If you, then, though you are evil, know how to give good gifts to your children, how much more will your Father in heaven give good gifts to those who ask him!
– Matthew 7:11; Luke 11:13

See, God expects us to give good gifts to our children! He used this twice in the Gospels as an illustration of how He too loves to give us gifts when we ask him. Gift giving is one of the strongest love languages of children – and children are not concerned with the price tag (or the brand name) but only that it came from you, and that you cared enough to give it. My son will surprise me by telling me for every toy who gave it to him and when, even years after the gift was given, and even for the most apparently insignificant toy! He knows who loves him by the gifts they have given him. Words mean a lot to us, but children need those words backed up with something in their hands. In child development lingo, we call that being “concrete relational.” Children are not capable of abstract conceptional thinking. If they can’t touch it – it isn’t real. “Love” is an abstract concept. You need to bring love into the real world so they can touch it. Gifts can be touched!

Perhaps that is why God described every gift we get as coming from our Heavenly Father:

Every good and perfect gift is from above, coming down from the Father of the heavenly lights, who does not change like shifting shadows.
– James 1:17

When our children look back our their childhood – we want them to remember a father who paid the bills and provided a home and financial security, yes. But we also want them to remember a dad that never was so preoccupied with the burdens of money that there wasn’t enough for the simple joys of childhood. You always have enough money to get your kid a candy bar or a milk shake or that plastic Godzilla at Costco that he has his eye on. And no, he doesn’t have to wait till Christmas. It’s too far away.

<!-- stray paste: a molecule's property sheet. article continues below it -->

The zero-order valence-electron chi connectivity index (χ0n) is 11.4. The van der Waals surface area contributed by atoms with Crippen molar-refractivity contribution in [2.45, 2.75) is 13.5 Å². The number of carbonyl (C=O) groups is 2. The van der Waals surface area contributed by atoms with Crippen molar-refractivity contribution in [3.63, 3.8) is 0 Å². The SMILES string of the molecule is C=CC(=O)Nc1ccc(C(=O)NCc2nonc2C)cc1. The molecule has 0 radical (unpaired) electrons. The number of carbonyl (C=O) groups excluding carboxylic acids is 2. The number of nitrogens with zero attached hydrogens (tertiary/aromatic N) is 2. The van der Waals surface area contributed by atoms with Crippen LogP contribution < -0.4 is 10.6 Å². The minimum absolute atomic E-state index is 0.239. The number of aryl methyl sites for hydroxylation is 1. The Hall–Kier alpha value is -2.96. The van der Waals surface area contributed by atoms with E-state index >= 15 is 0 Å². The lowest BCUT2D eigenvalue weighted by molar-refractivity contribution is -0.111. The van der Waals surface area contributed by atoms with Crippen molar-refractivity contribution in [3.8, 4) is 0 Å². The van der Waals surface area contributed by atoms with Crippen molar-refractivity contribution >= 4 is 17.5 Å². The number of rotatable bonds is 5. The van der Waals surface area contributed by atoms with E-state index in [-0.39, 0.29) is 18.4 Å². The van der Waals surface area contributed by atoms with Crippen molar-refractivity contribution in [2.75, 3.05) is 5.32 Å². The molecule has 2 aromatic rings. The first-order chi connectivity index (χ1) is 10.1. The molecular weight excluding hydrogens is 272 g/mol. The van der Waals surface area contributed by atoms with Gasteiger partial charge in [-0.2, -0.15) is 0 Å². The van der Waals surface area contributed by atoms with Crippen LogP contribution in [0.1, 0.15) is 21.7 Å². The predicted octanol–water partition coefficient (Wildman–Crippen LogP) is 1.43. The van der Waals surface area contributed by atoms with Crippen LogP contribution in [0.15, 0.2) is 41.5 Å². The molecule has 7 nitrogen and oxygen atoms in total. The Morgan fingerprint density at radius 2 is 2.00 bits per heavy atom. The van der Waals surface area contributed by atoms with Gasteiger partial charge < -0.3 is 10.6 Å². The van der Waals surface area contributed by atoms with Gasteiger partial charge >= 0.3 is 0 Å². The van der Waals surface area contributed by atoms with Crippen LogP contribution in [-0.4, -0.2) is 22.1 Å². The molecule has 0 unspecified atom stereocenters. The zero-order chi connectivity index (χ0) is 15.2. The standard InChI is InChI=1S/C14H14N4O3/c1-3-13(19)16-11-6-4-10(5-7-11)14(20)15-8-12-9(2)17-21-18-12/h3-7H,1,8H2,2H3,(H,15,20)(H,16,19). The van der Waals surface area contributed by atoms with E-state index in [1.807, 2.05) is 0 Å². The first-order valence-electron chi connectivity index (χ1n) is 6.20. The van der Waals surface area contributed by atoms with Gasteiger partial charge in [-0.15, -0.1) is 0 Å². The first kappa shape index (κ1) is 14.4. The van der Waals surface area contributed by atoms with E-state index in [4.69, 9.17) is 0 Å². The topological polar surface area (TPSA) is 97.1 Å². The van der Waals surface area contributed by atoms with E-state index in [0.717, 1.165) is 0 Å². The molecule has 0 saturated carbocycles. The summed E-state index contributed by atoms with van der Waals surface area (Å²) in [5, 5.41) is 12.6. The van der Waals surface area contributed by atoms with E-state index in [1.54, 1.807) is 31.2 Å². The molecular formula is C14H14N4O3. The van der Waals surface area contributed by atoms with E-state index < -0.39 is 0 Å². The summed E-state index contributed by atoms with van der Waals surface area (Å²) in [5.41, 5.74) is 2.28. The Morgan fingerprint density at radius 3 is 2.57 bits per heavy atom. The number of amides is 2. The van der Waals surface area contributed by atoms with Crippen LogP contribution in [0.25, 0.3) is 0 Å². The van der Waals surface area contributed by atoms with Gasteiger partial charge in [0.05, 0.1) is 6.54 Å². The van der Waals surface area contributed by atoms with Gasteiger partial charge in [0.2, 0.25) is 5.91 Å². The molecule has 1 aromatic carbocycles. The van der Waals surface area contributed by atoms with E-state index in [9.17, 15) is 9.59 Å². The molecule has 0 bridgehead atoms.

Today is the day to show your kid you love them with a gift.

Be known to your children as a generous dad. That is the legacy you want to have. And the harder it is, the more it will mean to them in the years ahead.

Facebook comments:

3 Responses to “Be Generous”

  1. I must say at the start of reading this I thought you were about to mention my name as that dad you were describing who is always talking about turning lights off, not running the water for 20 minutes before you get in the shower, not leaving the refrigerator door open and trying to cool the Eskimos from KC, MO., because that is me.

    What I like though is that you didn’t stop there, nor do I. I agree and appreciate you taking this post toward seeing generosity through the eyes of kids, or my wife even. Yes, it is true they need and appreciate seeing it through tangible ways.

    Thanks for the reminder and encouragement with keeping the generosity going.

  2. Steve Bourque says:

    True. I think the thoughts about “I can get whatever I want, but my child is at my mercy” is important to hold on to. We are also children dependent on God for his good gifts. Our kids ask us freely unless we continually reject their requests. God is a God of surprises with all kinds of good gifts, but our kids will have difficulty learning that if we as dads fail to surprise them with our own good and tangible gifts. Of course, there is a caution for when our children value the gift more than the relationship, but that’s another discussion. Thanks for the post!

  3. Jennifer Smith says:

    I thought of this post when I spotted a quote on Twitter today:

    “You can give without loving, but you cannot love without giving.” – Amy Carmichael